Why “Instalove” isn’t an Issue of Time

(3 minute read:)

Hey, everyone! Tanager here! Three things this week got me thinking about instalove, and how I’ve probably been oversimplifying what that is exactly, so I figured it would be a good topic for my first post!

So are you ready to fall in love with me fast? Like, really fast? Great! Let’s get started!

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My sister and I still share an Amazon account (What can I say? We’re both too lazy to make new ones.). She accidentally signed us up for Prime’s free trial this month, and I’ve been binging an embarrassing amount of TV because of it. Thanks to a couple examples I saw on there (and a book review that made me wonder why I didn’t agree with it), I’ve been forced to consider that I’ve been unfair in my definition of instalove.

To keep things short, I’ll primarily focus on one example, the movie MILLENNIUM ACTRESS.

To understand how this fantastic piece of art connects to instalove, I’m going to quickly summarize the movie’s premise.

MILLENNIUM ACTRESS is about Chiyoko, a once famous movie star — now elderly recluse — recounting her life-story to a biographer. Dementia causes memories of Chiyoko’s real life — and the wars and heartaches she’s lived through — to mix into the worlds of the movies she’s been in. And the various characters she’s played become more and more one with herself. The whole thing is beautifully surreal. It could have been confusing for the audience, but it’s not, because the narrative is driven by one powerful thing which connects all the disjointed fragments: a love story.

I bet you all are wondering when I’m going to get to the topic of instalove. Well, sit down, you impatient adorables. Here’s where instalove comes in (This is also where things get a little spoilery, so be warned).

When Chiyoko is a young teen, she saves a peace activist who’s being hunted by the government. She and this mysterious young man maybe spend one evening together, talking and bonding though the night. In the morning he’s discovered by police, and he’s forced to run again. After spending just one night together, these two people spend the next few decades trying to find one another again.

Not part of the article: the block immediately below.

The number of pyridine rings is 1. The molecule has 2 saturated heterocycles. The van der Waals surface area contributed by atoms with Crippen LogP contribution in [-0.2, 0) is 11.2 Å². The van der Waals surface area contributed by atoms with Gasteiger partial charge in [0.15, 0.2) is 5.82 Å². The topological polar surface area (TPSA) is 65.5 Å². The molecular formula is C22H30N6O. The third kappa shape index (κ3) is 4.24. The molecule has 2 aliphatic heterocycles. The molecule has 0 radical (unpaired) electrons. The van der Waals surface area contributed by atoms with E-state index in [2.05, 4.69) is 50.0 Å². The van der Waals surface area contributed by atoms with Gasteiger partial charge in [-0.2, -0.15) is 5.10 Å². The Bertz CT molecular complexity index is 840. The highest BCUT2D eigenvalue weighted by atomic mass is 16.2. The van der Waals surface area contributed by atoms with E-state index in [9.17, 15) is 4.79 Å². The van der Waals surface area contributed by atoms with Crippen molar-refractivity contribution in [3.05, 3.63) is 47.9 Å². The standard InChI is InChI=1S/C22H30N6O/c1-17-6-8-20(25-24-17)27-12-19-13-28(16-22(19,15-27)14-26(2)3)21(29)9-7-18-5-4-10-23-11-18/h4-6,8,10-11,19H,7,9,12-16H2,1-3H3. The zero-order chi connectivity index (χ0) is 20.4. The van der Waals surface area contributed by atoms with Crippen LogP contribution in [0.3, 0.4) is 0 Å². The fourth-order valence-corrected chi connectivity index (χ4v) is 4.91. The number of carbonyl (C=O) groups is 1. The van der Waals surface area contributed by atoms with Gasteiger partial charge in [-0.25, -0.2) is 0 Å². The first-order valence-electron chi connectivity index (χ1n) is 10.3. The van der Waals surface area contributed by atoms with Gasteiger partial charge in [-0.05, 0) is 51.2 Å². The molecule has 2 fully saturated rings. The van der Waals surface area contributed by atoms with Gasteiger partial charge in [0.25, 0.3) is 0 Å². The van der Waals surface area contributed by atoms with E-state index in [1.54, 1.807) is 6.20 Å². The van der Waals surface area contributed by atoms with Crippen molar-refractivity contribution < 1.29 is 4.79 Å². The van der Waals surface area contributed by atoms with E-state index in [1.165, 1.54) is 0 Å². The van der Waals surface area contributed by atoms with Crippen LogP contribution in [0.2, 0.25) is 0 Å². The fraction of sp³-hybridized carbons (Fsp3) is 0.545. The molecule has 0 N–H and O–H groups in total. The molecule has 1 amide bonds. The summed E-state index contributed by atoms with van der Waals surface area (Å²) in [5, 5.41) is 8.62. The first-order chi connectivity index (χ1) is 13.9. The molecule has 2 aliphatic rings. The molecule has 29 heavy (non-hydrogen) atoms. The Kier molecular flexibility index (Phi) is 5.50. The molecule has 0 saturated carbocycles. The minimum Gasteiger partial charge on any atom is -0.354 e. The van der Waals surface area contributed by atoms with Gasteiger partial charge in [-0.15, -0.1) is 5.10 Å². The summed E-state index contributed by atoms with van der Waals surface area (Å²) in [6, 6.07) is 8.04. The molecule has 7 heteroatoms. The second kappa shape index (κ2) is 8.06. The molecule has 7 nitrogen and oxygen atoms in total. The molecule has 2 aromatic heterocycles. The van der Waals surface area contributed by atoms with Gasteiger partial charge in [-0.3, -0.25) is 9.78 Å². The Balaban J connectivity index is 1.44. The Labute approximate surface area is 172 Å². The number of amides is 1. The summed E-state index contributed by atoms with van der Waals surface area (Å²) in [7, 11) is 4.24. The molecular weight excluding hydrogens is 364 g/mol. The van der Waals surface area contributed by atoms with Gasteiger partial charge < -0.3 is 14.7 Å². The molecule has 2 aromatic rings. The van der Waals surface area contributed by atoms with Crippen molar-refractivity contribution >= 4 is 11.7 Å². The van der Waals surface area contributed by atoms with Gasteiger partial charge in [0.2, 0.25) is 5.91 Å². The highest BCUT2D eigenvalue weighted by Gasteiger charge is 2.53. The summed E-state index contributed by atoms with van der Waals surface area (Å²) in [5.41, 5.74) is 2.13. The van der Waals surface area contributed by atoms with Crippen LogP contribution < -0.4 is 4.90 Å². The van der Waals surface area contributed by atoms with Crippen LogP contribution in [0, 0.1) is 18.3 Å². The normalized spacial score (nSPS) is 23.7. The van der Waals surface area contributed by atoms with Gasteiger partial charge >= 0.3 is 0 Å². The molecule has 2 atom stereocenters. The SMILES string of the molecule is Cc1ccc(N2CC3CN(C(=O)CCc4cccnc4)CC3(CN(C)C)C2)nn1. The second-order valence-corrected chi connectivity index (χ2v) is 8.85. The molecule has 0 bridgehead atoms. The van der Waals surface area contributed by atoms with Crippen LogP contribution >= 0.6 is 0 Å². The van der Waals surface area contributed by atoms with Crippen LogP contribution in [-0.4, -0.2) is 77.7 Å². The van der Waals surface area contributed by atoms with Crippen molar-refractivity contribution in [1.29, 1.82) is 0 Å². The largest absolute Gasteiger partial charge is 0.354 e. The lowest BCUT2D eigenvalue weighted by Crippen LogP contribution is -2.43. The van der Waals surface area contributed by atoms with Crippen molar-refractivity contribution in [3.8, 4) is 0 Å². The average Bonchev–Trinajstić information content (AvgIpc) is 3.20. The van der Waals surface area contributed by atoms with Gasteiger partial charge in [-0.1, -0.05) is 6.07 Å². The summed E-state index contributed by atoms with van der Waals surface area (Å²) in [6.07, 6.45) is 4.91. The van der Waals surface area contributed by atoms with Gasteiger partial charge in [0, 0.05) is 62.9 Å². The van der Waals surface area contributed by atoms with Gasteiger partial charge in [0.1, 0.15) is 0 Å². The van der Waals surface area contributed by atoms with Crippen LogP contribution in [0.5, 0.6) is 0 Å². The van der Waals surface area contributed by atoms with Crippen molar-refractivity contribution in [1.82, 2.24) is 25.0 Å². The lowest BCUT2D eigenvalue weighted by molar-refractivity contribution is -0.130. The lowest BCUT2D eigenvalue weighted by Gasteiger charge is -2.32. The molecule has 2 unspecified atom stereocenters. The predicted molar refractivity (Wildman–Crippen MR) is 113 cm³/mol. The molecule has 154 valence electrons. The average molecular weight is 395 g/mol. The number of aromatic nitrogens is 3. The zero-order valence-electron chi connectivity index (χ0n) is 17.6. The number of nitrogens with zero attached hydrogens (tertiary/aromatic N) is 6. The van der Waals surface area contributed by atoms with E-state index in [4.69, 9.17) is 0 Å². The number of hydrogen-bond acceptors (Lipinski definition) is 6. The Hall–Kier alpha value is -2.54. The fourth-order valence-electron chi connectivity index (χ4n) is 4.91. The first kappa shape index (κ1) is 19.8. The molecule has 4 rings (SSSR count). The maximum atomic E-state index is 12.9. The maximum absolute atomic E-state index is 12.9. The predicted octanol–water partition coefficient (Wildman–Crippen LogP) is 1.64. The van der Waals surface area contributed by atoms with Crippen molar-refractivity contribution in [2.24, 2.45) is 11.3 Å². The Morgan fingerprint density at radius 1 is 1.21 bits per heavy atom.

TLDR: A famous actress falls in love with a young activist. After only spending a few hours together, she spends the next 70-80 YEARS (or so) looking for him.

Pretty fast to fall deeply in love, right? Right. But is it instalove? No. Does it work as a romance that carries through decades? YES. I 100% believed in this romance. And what did I learn from it?

There is no scientifically quantifiable time-frame for love to bloom. 

None. Zero.

And?

Circumstances change timelines.

Do we all recognize instalove when we see it? Yes. Do we all hate it when we see it? Yes. But I think we’re wrong when we think of it strictly being a fast romance (as I’ve seen some reviewers use as a definition). Fast romances can and do work. And many circumstances can speed up that time-frame (using examples from the books and movies I’m thinking about right now: character ages; and things like war, starvation, and other high-stress situations where people are vulnerable, create faster bonds). Love isn’t about simply putting in the hours and getting your time-card stamped. The reason we don’t enjoy instalove isn’t because it happened fast. It’s because we never felt a real connection between the characters. It’s all about how an author/director/creator executes a romance, not about how quickly it happens.

Believable romances are about what characters do with the time they share together, not about how much time they actually have.

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via GIPHY

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